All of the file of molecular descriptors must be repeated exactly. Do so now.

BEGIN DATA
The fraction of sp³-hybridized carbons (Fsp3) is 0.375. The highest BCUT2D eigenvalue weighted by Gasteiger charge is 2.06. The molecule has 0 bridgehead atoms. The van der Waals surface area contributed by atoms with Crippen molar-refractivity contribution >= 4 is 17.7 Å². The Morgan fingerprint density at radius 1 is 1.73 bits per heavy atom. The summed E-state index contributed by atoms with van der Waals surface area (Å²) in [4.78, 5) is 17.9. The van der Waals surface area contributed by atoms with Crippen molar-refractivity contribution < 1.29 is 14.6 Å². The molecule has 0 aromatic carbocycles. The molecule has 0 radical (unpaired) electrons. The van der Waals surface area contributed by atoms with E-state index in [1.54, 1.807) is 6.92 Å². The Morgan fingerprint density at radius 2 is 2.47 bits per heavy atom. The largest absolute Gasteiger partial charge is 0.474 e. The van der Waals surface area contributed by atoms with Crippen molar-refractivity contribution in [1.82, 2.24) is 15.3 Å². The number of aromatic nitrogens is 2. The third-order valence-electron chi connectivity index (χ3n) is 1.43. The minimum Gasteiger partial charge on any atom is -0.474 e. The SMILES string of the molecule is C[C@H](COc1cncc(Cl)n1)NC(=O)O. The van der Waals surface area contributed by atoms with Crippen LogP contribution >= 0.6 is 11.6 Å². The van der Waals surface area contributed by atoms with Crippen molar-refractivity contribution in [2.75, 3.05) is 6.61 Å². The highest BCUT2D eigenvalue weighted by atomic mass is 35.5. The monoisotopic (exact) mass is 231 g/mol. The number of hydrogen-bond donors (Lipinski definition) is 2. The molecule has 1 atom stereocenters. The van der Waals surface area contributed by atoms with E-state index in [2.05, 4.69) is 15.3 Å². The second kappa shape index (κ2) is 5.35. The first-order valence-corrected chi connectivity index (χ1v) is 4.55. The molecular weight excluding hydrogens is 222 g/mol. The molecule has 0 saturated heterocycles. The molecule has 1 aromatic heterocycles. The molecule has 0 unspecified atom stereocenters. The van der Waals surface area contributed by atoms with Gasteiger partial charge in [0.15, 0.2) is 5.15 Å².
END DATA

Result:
The fraction of sp³-hybridized carbons (Fsp3) is 0.375. The highest BCUT2D eigenvalue weighted by Gasteiger charge is 2.06. The molecule has 0 bridgehead atoms. The van der Waals surface area contributed by atoms with Crippen molar-refractivity contribution >= 4 is 17.7 Å². The Morgan fingerprint density at radius 1 is 1.73 bits per heavy atom. The summed E-state index contributed by atoms with van der Waals surface area (Å²) in [4.78, 5) is 17.9. The van der Waals surface area contributed by atoms with Crippen molar-refractivity contribution < 1.29 is 14.6 Å². The molecule has 0 aromatic carbocycles. The molecule has 0 radical (unpaired) electrons. The van der Waals surface area contributed by atoms with E-state index in [1.54, 1.807) is 6.92 Å². The Morgan fingerprint density at radius 2 is 2.47 bits per heavy atom. The largest absolute Gasteiger partial charge is 0.474 e. The van der Waals surface area contributed by atoms with Crippen molar-refractivity contribution in [1.82, 2.24) is 15.3 Å². The number of aromatic nitrogens is 2. The third-order valence-electron chi connectivity index (χ3n) is 1.43. The minimum Gasteiger partial charge on any atom is -0.474 e. The SMILES string of the molecule is C[C@H](COc1cncc(Cl)n1)NC(=O)O. The van der Waals surface area contributed by atoms with Crippen LogP contribution >= 0.6 is 11.6 Å². The van der Waals surface area contributed by atoms with Crippen molar-refractivity contribution in [2.75, 3.05) is 6.61 Å². The highest BCUT2D eigenvalue weighted by atomic mass is 35.5. The monoisotopic (exact) mass is 231 g/mol. The number of hydrogen-bond donors (Lipinski definition) is 2. The molecule has 1 atom stereocenters. The van der Waals surface area contributed by atoms with E-state index in [2.05, 4.69) is 15.3 Å². The second kappa shape index (κ2) is 5.35. The first-order valence-corrected chi connectivity index (χ1v) is 4.55. The molecular weight excluding hydrogens is 222 g/mol. The molecule has 0 saturated heterocycles. The molecule has 1 aromatic heterocycles. The molecule has 0 unspecified atom stereocenters. The van der Waals surface area contributed by atoms with Gasteiger partial charge in [0.15, 0.2) is 5.15 Å².